In losses to Temple and then St. Bonaventure last week, Massachusetts men’s basketball coach Derek Kellogg wasn’t happy with Cady Lalanne’s energy.
Sure, the sophomore center had dominated the first half of each of those games – scoring 12 points in the first 20 minutes of each contest – but it was clear that, whether it be fatigue or trying to fight through pain, Lalanne couldn’t quite carry over that intensity to the second half.
But after Saturday’s win over Dayton, consider Kellogg pleased.
In perhaps his finest performance yet as a Minuteman, Lalanne put the entire package together as he finished with a career-high 22 points – including going 8-for-9 from the free throw line – and added 14 rebounds in a career-high 35 minutes to help lift the Minutemen in their 76-66 victory over the Flyers.
“Probably the best big guy we’ve played all season,” Dayton coach Archie Miller said of Lalanne. “It was a dominating performance, he completely controlled the game with his performance on the glass, 8-for-9 from the foul line. I give him a lot of credit.”
After making his first start since Dec. 1 in Wednesday’s loss to the Bonnies, Kellogg gave Lalanne the starting nod again Saturday. And from the jump, the big man began his dominating performance, scoring the first points of the game on a layup on his way to a game-high 12 first-half points and seven rebounds.
But there was still a case of ‘remains to be seen’ with Lalanne, who had struggled all season long to play well in big minutes. After offseason foot surgery, it’s been a long road back not only to get his foot healthy, but also get back into game shape.
That was all too apparent in the losses to Temple and SBU. After scoring 12 points in the first half of both of those games, Lalanne’s endurance couldn’t help him mirror those numbers in the final 20 minutes. He scored 0 points in the second half against the Owls and then only managed four against the Bonnies while getting into foul trouble.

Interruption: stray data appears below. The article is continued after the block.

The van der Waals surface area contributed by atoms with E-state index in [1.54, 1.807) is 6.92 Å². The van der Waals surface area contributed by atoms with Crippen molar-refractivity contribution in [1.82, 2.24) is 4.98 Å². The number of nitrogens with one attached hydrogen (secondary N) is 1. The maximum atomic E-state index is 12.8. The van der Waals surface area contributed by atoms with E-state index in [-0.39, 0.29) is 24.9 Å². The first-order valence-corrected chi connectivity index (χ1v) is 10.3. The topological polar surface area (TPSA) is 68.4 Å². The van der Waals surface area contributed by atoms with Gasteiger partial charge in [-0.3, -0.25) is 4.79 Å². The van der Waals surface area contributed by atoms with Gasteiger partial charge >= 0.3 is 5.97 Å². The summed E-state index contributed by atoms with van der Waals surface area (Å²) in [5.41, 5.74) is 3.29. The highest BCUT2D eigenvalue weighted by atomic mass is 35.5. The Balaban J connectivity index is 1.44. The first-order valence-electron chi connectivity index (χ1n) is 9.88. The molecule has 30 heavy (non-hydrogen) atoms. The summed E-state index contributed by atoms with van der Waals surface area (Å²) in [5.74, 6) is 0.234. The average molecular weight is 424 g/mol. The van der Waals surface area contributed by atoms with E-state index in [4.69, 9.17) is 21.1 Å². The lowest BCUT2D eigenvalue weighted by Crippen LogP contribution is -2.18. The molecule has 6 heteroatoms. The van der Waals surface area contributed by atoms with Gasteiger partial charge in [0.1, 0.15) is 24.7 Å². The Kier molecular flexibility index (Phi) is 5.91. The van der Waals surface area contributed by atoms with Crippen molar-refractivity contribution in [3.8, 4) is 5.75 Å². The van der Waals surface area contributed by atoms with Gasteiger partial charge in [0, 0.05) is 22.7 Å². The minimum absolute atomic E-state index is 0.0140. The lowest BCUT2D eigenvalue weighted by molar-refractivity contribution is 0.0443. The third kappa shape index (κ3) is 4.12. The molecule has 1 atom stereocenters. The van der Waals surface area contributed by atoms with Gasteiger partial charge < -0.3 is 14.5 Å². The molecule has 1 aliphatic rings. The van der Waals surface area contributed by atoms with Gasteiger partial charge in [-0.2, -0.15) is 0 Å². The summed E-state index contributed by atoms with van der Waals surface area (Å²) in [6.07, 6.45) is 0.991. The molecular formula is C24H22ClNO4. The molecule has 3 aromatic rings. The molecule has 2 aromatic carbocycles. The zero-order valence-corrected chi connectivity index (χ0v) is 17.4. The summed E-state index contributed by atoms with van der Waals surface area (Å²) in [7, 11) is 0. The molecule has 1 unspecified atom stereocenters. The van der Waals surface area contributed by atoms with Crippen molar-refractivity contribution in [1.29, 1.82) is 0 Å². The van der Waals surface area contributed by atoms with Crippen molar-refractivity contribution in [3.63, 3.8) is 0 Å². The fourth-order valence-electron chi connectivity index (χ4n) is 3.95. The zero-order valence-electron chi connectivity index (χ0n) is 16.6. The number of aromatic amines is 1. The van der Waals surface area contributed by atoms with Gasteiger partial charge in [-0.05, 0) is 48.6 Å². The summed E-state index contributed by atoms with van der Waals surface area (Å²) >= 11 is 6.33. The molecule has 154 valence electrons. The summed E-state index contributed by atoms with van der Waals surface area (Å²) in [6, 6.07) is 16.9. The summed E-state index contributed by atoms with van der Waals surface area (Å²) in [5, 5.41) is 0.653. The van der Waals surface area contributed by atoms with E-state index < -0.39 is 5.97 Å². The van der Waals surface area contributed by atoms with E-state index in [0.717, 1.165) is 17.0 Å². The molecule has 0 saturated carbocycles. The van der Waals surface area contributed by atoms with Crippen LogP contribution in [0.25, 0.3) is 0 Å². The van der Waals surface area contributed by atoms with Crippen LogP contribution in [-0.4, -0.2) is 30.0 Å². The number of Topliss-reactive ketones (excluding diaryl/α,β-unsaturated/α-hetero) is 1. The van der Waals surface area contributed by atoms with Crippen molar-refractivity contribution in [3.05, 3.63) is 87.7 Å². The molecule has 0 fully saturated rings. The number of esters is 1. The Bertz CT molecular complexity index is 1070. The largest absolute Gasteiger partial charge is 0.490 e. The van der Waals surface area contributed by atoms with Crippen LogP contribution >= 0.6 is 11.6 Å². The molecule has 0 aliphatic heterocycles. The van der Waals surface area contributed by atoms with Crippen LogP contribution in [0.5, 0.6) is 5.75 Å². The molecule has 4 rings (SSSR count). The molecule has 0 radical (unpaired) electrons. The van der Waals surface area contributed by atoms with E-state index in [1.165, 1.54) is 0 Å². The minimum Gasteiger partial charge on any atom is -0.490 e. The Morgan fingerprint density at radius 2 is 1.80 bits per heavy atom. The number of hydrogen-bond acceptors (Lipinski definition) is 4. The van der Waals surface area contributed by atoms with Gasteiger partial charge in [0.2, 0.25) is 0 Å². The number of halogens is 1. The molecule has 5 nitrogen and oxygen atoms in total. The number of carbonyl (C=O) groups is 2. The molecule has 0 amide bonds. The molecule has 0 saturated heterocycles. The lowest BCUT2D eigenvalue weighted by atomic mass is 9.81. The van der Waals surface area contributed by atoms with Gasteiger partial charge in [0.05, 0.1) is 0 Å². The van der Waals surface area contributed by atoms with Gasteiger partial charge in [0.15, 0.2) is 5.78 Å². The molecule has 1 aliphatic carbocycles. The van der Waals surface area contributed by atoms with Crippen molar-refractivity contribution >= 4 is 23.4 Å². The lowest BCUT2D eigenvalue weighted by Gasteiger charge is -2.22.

But Saturday’s version of Lalanne didn’t look like those. He scored 10 points, grabbed seven more rebounds and played every minute of the second half as he looked every bit as dominant as his coaches and teammates expect him to be.
Kellogg said he had thoughts of taking Lalanne out, but ultimately decided not to.
“I had it going through my head about four or five times to get him out for a blow and then I just went with my gut instincts and said forget it, he’s going to mature real fast this game,” Kellogg said. “He’s going to learn how to play hard for 35 minutes.”
Lalanne said it was important for him to have a strong second half, especially after not doing so in his last two games.
“I was a little disappointed in myself too because I thought I should have brought a little more energy in the second half,” he said. “But (Kellogg) got to me and said I have to play harder in this second half than the first half.”
Not only were his teammates looking for him in the post, but Lalanne’s play was also crucial in UMass’ ability to gain extra possessions. Kellogg said one of the keys of the Minutemen’s performance to close the game down the stretch was Lalanne’s ability to grab offensive rebounds and convert them into points.
With 3:35 left in the game, Lalanne cleaned up a missed layup from Raphiael Putney and eventually made two free throws out of it to increase the UMass lead to four. Then, after a Freddie Riley missed jumper, Lalanne got the rebound, got fouled and converted two free throws to extend the lead to six points with 2:53 remaining.
Lalanne finished with seven offensive rebounds, and Kellogg doesn’t think he’s even reached his ceiling yet.
“I actually think he’s still has another gear or two that he can play at,” he said.
Chaz Williams agreed.
“Twenty and 20 guy, every night,” Williams said. “That’s what I expect from him.”
Stephen Hewitt can be reached at firstname.lastname@example.org and followed on Twitter @steve_hewitt.